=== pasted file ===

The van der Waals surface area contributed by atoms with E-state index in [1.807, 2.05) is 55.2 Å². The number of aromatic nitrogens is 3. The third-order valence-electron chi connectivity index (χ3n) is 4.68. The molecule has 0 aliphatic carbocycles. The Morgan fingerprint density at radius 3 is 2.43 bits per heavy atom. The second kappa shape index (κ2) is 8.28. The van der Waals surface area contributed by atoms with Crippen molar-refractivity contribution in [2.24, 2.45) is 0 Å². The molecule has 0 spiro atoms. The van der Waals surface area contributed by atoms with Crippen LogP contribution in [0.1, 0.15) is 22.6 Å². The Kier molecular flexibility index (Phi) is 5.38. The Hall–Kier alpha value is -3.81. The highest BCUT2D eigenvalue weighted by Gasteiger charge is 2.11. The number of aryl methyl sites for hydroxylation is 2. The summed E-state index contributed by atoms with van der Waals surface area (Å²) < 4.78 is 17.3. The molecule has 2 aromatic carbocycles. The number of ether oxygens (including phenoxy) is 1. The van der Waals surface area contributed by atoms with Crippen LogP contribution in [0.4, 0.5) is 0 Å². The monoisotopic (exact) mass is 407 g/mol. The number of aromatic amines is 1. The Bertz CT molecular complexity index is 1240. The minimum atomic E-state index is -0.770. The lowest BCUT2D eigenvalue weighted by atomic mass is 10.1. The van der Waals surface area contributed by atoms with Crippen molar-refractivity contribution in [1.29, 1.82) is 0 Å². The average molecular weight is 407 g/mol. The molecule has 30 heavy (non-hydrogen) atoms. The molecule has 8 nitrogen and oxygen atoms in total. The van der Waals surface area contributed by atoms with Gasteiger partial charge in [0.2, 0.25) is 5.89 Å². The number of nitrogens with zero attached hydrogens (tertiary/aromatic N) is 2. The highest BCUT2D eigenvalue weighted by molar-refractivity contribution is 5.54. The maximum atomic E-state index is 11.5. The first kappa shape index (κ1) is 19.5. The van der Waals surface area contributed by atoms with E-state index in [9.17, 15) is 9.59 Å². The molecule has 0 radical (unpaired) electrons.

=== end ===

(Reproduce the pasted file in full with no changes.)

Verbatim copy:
The van der Waals surface area contributed by atoms with E-state index in [1.807, 2.05) is 55.2 Å². The number of aromatic nitrogens is 3. The third-order valence-electron chi connectivity index (χ3n) is 4.68. The molecule has 0 aliphatic carbocycles. The Morgan fingerprint density at radius 3 is 2.43 bits per heavy atom. The second kappa shape index (κ2) is 8.28. The van der Waals surface area contributed by atoms with Crippen molar-refractivity contribution in [2.24, 2.45) is 0 Å². The molecule has 0 spiro atoms. The van der Waals surface area contributed by atoms with Crippen LogP contribution in [0.1, 0.15) is 22.6 Å². The Kier molecular flexibility index (Phi) is 5.38. The Hall–Kier alpha value is -3.81. The highest BCUT2D eigenvalue weighted by Gasteiger charge is 2.11. The number of aryl methyl sites for hydroxylation is 2. The summed E-state index contributed by atoms with van der Waals surface area (Å²) < 4.78 is 17.3. The molecule has 2 aromatic carbocycles. The number of ether oxygens (including phenoxy) is 1. The van der Waals surface area contributed by atoms with Crippen LogP contribution in [0.4, 0.5) is 0 Å². The monoisotopic (exact) mass is 407 g/mol. The number of aromatic amines is 1. The Bertz CT molecular complexity index is 1240. The minimum atomic E-state index is -0.770. The lowest BCUT2D eigenvalue weighted by atomic mass is 10.1. The van der Waals surface area contributed by atoms with Crippen molar-refractivity contribution in [1.29, 1.82) is 0 Å². The average molecular weight is 407 g/mol. The molecule has 30 heavy (non-hydrogen) atoms. The molecule has 8 nitrogen and oxygen atoms in total. The van der Waals surface area contributed by atoms with Gasteiger partial charge in [0.2, 0.25) is 5.89 Å². The number of nitrogens with zero attached hydrogens (tertiary/aromatic N) is 2. The highest BCUT2D eigenvalue weighted by molar-refractivity contribution is 5.54. The maximum atomic E-state index is 11.5. The first kappa shape index (κ1) is 19.5. The van der Waals surface area contributed by atoms with E-state index in [9.17, 15) is 9.59 Å². The molecule has 0 radical (unpaired) electrons.